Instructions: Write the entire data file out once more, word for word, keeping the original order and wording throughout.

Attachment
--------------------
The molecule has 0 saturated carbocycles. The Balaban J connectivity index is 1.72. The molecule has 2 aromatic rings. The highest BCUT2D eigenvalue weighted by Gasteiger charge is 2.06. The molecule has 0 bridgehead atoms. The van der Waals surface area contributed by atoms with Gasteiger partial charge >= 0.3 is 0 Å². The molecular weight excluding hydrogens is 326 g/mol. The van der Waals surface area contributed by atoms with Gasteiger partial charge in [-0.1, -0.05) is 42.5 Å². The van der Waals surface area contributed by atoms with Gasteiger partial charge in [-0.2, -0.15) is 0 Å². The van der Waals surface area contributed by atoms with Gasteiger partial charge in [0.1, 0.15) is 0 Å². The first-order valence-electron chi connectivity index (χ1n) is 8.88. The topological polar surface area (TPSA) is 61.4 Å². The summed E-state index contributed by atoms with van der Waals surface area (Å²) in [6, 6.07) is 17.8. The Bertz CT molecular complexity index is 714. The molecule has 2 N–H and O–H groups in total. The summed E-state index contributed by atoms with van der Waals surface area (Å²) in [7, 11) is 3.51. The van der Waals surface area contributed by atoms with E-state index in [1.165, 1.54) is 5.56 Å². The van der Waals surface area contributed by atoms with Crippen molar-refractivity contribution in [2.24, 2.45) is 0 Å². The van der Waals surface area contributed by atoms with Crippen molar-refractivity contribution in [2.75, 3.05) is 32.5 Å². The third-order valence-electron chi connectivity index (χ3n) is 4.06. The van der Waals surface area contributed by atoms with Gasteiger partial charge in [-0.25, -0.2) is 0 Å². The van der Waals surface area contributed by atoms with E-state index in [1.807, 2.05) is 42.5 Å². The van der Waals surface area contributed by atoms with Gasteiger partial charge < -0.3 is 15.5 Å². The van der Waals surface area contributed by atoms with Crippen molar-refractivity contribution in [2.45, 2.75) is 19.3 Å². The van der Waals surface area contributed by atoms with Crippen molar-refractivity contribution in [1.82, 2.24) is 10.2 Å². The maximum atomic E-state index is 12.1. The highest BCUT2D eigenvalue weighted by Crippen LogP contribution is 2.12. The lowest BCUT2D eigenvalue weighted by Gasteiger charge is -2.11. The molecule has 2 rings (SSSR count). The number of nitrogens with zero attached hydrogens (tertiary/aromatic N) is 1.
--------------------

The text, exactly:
The molecule has 0 saturated carbocycles. The Balaban J connectivity index is 1.72. The molecule has 2 aromatic rings. The highest BCUT2D eigenvalue weighted by Gasteiger charge is 2.06. The molecule has 0 bridgehead atoms. The van der Waals surface area contributed by atoms with Gasteiger partial charge >= 0.3 is 0 Å². The molecular weight excluding hydrogens is 326 g/mol. The van der Waals surface area contributed by atoms with Gasteiger partial charge in [-0.1, -0.05) is 42.5 Å². The van der Waals surface area contributed by atoms with Gasteiger partial charge in [-0.2, -0.15) is 0 Å². The van der Waals surface area contributed by atoms with Gasteiger partial charge in [0.1, 0.15) is 0 Å². The first-order valence-electron chi connectivity index (χ1n) is 8.88. The topological polar surface area (TPSA) is 61.4 Å². The summed E-state index contributed by atoms with van der Waals surface area (Å²) in [6, 6.07) is 17.8. The Bertz CT molecular complexity index is 714. The molecule has 2 N–H and O–H groups in total. The summed E-state index contributed by atoms with van der Waals surface area (Å²) in [7, 11) is 3.51. The van der Waals surface area contributed by atoms with E-state index in [1.165, 1.54) is 5.56 Å². The van der Waals surface area contributed by atoms with Crippen molar-refractivity contribution in [2.24, 2.45) is 0 Å². The van der Waals surface area contributed by atoms with Crippen molar-refractivity contribution in [2.75, 3.05) is 32.5 Å². The third-order valence-electron chi connectivity index (χ3n) is 4.06. The van der Waals surface area contributed by atoms with Gasteiger partial charge in [-0.25, -0.2) is 0 Å². The van der Waals surface area contributed by atoms with E-state index in [1.807, 2.05) is 42.5 Å². The van der Waals surface area contributed by atoms with Gasteiger partial charge < -0.3 is 15.5 Å². The van der Waals surface area contributed by atoms with Crippen molar-refractivity contribution in [2.45, 2.75) is 19.3 Å². The van der Waals surface area contributed by atoms with Crippen molar-refractivity contribution in [1.82, 2.24) is 10.2 Å². The maximum atomic E-state index is 12.1. The highest BCUT2D eigenvalue weighted by Crippen LogP contribution is 2.12. The lowest BCUT2D eigenvalue weighted by Gasteiger charge is -2.11. The molecule has 2 rings (SSSR count). The number of nitrogens with zero attached hydrogens (tertiary/aromatic N) is 1.